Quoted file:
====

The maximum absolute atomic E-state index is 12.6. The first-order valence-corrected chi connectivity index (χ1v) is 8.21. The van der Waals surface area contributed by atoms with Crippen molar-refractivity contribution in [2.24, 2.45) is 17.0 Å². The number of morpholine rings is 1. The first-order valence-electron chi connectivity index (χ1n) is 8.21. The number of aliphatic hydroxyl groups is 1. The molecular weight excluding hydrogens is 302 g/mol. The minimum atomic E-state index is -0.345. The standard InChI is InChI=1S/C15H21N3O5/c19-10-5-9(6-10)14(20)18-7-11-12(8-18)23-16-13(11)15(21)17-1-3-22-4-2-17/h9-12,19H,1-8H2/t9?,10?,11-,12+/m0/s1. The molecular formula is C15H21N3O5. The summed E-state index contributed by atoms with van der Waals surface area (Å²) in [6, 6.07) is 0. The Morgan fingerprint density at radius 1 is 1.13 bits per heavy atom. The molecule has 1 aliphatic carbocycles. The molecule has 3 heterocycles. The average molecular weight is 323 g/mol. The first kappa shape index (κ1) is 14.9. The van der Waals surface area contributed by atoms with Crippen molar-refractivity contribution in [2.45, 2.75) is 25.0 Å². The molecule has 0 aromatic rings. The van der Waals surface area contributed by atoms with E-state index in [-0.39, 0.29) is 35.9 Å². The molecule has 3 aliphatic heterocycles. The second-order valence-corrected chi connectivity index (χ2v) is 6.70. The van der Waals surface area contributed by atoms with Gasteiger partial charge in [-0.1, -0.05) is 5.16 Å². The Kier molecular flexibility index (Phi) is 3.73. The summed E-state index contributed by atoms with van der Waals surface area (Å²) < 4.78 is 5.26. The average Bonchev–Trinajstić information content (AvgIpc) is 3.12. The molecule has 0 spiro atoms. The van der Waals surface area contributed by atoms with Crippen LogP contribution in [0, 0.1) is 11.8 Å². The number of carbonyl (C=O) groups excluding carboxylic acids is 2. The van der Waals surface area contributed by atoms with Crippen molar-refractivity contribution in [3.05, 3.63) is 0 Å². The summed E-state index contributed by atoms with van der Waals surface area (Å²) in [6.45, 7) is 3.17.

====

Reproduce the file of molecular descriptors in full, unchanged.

The maximum absolute atomic E-state index is 12.6. The first-order valence-corrected chi connectivity index (χ1v) is 8.21. The van der Waals surface area contributed by atoms with Crippen molar-refractivity contribution in [2.24, 2.45) is 17.0 Å². The number of morpholine rings is 1. The first-order valence-electron chi connectivity index (χ1n) is 8.21. The number of aliphatic hydroxyl groups is 1. The molecular weight excluding hydrogens is 302 g/mol. The minimum atomic E-state index is -0.345. The standard InChI is InChI=1S/C15H21N3O5/c19-10-5-9(6-10)14(20)18-7-11-12(8-18)23-16-13(11)15(21)17-1-3-22-4-2-17/h9-12,19H,1-8H2/t9?,10?,11-,12+/m0/s1. The molecular formula is C15H21N3O5. The summed E-state index contributed by atoms with van der Waals surface area (Å²) in [6, 6.07) is 0. The Morgan fingerprint density at radius 1 is 1.13 bits per heavy atom. The molecule has 1 aliphatic carbocycles. The molecule has 3 heterocycles. The average molecular weight is 323 g/mol. The first kappa shape index (κ1) is 14.9. The van der Waals surface area contributed by atoms with Crippen molar-refractivity contribution in [2.45, 2.75) is 25.0 Å². The molecule has 0 aromatic rings. The van der Waals surface area contributed by atoms with E-state index in [-0.39, 0.29) is 35.9 Å². The molecule has 3 aliphatic heterocycles. The second-order valence-corrected chi connectivity index (χ2v) is 6.70. The van der Waals surface area contributed by atoms with Gasteiger partial charge in [-0.1, -0.05) is 5.16 Å². The Kier molecular flexibility index (Phi) is 3.73. The summed E-state index contributed by atoms with van der Waals surface area (Å²) < 4.78 is 5.26. The average Bonchev–Trinajstić information content (AvgIpc) is 3.12. The molecule has 0 spiro atoms. The van der Waals surface area contributed by atoms with Crippen LogP contribution in [0, 0.1) is 11.8 Å². The number of carbonyl (C=O) groups excluding carboxylic acids is 2. The van der Waals surface area contributed by atoms with Crippen molar-refractivity contribution in [3.05, 3.63) is 0 Å². The summed E-state index contributed by atoms with van der Waals surface area (Å²) in [6.45, 7) is 3.17.